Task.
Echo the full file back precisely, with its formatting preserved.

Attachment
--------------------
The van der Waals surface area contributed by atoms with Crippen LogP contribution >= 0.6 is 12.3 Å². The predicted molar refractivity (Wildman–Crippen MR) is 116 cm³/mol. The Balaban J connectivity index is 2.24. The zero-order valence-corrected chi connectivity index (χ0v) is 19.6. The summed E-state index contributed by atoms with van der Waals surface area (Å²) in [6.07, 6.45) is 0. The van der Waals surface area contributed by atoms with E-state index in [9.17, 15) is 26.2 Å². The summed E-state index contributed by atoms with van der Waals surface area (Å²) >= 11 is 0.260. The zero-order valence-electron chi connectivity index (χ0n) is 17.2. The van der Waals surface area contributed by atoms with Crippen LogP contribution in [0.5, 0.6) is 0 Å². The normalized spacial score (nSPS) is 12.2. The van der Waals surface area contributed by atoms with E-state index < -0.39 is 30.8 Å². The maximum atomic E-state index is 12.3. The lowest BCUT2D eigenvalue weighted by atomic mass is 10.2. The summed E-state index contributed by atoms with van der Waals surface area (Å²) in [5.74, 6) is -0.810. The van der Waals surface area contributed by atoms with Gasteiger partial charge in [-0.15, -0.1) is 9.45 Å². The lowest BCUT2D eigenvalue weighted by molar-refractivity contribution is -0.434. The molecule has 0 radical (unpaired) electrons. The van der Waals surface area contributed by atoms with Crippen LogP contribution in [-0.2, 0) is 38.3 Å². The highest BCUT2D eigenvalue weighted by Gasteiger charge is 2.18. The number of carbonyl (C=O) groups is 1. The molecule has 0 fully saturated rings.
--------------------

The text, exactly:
The van der Waals surface area contributed by atoms with Crippen LogP contribution >= 0.6 is 12.3 Å². The predicted molar refractivity (Wildman–Crippen MR) is 116 cm³/mol. The Balaban J connectivity index is 2.24. The zero-order valence-corrected chi connectivity index (χ0v) is 19.6. The summed E-state index contributed by atoms with van der Waals surface area (Å²) in [6.07, 6.45) is 0. The van der Waals surface area contributed by atoms with E-state index in [9.17, 15) is 26.2 Å². The summed E-state index contributed by atoms with van der Waals surface area (Å²) >= 11 is 0.260. The zero-order valence-electron chi connectivity index (χ0n) is 17.2. The van der Waals surface area contributed by atoms with Crippen LogP contribution in [0.5, 0.6) is 0 Å². The normalized spacial score (nSPS) is 12.2. The van der Waals surface area contributed by atoms with E-state index < -0.39 is 30.8 Å². The maximum atomic E-state index is 12.3. The lowest BCUT2D eigenvalue weighted by atomic mass is 10.2. The summed E-state index contributed by atoms with van der Waals surface area (Å²) in [5.74, 6) is -0.810. The van der Waals surface area contributed by atoms with Gasteiger partial charge in [-0.15, -0.1) is 9.45 Å². The lowest BCUT2D eigenvalue weighted by molar-refractivity contribution is -0.434. The molecule has 0 radical (unpaired) electrons. The van der Waals surface area contributed by atoms with Crippen LogP contribution in [-0.2, 0) is 38.3 Å². The highest BCUT2D eigenvalue weighted by Gasteiger charge is 2.18. The number of carbonyl (C=O) groups is 1. The molecule has 0 fully saturated rings.